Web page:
A: From the news articles I’ve heard, they are downsizing but they’re moving people within the GE downtown. So whoever was working on that, they’re just moving around within the city of Schenectady. Also, I’m sure there are people at the [research] center that have something to do with the batteries. I don’t know; we haven’t heard any impact over here at the GE Research. Right now, we haven’t heard of any impact as far as employees.
Q: Are there any other big development projects coming to Niskayuna this year?
A: There are all kinds of projects going on. Over on Hillside Avenue, there’s an apartment complex going in over there. It’s called Iroquois Village. It has to get a DEC approval and that’s almost finalized, and as soon as they can get that, you’ll see that in the spring. That’s one of the bigger projects.
Galesi just purchased Niskayuna Technology Park on Hillside Avenue and we have three projects going in there. Two of them have submitted plans to us where we’re talking new buildings being built, 30, 40,000 square feet of buildings going in, new industry going in. And there’s a third on its way. Galesi is a very aggressive developer, so who knows what’s going to go in there. Those are two projects that are probably going to go in this spring.
Q: Do you have any predictions regarding property values in Niskayuna, with the new casino on its way?
A: We think we’re going to see a lot of activity in Niskayuna. I don’t know about [property values] going up. We benefit from a casino in that a lot of people like living in Niskayuna, so we will see people looking for housing in Niskayuna, wanting to live here. And who knows what the ancillary activities are going to be with the casino.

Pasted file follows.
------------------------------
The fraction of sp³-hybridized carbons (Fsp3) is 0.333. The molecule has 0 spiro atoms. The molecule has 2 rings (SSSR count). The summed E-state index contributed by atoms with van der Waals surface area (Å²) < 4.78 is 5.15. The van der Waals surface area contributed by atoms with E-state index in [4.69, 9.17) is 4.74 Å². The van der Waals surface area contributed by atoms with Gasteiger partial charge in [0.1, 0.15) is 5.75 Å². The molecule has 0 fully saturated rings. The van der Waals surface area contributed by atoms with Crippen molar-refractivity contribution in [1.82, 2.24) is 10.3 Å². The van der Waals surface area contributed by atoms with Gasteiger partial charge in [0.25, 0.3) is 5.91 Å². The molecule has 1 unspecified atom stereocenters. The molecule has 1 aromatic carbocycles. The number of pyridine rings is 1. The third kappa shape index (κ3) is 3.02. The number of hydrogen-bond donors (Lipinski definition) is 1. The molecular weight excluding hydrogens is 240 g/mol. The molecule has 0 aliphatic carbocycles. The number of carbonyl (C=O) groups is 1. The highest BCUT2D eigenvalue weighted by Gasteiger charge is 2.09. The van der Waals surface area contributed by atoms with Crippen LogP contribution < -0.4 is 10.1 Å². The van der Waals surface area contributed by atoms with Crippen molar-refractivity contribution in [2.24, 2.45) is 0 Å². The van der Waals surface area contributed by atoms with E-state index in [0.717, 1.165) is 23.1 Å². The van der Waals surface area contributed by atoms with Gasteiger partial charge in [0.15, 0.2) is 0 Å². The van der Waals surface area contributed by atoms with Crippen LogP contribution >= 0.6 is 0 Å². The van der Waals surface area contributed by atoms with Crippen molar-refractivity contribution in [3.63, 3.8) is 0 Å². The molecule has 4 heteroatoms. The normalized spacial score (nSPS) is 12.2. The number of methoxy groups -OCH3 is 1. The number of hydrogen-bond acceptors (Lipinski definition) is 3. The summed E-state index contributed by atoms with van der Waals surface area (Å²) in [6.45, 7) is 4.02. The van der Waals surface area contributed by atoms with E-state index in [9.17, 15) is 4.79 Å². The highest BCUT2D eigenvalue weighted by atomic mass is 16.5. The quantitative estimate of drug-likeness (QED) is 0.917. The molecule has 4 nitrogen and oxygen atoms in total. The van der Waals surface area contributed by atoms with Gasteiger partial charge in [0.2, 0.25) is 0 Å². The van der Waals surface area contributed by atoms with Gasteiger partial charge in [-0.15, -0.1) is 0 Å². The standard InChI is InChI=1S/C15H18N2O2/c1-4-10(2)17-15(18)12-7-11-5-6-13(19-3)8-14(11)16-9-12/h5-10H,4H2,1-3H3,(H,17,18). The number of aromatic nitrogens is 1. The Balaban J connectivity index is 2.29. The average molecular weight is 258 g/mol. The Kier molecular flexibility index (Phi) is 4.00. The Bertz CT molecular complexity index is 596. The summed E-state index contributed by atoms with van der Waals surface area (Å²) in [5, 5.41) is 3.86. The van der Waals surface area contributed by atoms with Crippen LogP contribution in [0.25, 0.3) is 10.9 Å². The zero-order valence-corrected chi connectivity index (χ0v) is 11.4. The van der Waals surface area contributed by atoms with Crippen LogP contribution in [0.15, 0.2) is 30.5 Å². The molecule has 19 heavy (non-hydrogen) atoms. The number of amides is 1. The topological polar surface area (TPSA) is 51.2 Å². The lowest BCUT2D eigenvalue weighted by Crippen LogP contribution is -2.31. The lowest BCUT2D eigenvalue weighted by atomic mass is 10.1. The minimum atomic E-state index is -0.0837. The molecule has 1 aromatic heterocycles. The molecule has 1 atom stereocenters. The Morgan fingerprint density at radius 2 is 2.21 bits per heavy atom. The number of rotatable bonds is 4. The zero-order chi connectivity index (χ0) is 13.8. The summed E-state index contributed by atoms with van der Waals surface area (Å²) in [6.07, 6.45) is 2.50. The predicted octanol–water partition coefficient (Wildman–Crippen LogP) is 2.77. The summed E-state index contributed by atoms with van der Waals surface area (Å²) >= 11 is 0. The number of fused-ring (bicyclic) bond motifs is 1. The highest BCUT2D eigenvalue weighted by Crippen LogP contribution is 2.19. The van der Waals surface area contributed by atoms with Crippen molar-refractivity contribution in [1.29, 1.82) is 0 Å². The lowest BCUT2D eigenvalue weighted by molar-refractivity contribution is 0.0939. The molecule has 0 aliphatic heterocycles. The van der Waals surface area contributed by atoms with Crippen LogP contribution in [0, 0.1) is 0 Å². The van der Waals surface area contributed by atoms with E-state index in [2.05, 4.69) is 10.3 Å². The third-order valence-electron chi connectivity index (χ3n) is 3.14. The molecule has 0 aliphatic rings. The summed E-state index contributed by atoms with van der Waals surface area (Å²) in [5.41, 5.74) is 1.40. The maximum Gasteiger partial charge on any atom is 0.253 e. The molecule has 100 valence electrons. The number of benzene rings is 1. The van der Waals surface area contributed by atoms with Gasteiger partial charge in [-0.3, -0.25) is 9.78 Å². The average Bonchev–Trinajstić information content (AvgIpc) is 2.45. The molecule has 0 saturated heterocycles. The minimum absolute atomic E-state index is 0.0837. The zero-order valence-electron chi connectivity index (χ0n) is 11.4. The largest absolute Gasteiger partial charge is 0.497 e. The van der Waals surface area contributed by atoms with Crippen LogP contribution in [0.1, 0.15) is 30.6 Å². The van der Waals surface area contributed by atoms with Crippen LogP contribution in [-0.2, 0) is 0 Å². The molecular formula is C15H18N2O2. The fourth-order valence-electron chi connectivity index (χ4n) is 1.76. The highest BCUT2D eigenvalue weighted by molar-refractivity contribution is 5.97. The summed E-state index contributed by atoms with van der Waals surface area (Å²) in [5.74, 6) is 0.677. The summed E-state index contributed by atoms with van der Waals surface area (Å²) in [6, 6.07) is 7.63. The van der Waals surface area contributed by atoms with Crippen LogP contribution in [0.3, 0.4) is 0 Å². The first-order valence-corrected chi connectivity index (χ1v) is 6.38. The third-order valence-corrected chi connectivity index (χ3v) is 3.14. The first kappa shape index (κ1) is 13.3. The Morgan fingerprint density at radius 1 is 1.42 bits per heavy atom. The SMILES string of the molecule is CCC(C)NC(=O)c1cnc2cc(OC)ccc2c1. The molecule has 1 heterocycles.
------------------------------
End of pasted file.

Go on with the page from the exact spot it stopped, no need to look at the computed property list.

Q: What’s your top priority this year, or what needs the most work in 2015?
A: I don’t have a top priority. There’s a lot of things going on. We have a lot of projects. You have the obvious ones; we have the highway department that is going to be doing a lot of road improvements. We always do so many miles of resurfacing and hopefully at least, it’s very expensive to reconstruct. Water and sewer, we have about a quarter million dollars of bonded money that we’re going to replace piping with. We’re a town that, theoretically, should be doing a mile of pipe every year.
Another thing you’ll see is we’re revamping the lighting at the tennis courts. Right now, and this is not efficient, in the summertime at the tennis courts, the lights are on at night. Whether people are using them or not, they’re on. That’s the way it was set up, years ago, when electricity was cheap. So what we’re doing is we’re going in and setting up a system where you actually have to go in and hit a button and then they’re timed. The lights are going to be off, but if you come in and you whack a button they’ll be on for a half an hour or 45 minutes, and you can play until it gets dark again and then hit the button again.
One thing we do around town, we have all these things like pump stations and other electronic devices and motors and everything in town that we try to tie them electronically to computers. So somebody like [town civil engineer] Matt Yetto can be at home and get an email or a text, and he can go on a computer and see what the issues are at a pump station or wastewater treatment plant or a water plant or other things like that. And if we could automate everything, you could even reset pumps from somewhere else. So we’re trying to finalize all of that.
The other thing we always try to do is, we have some vacancies on various committees. We’re always looking for volunteers, and we always have ongoing needs to work with people to put on.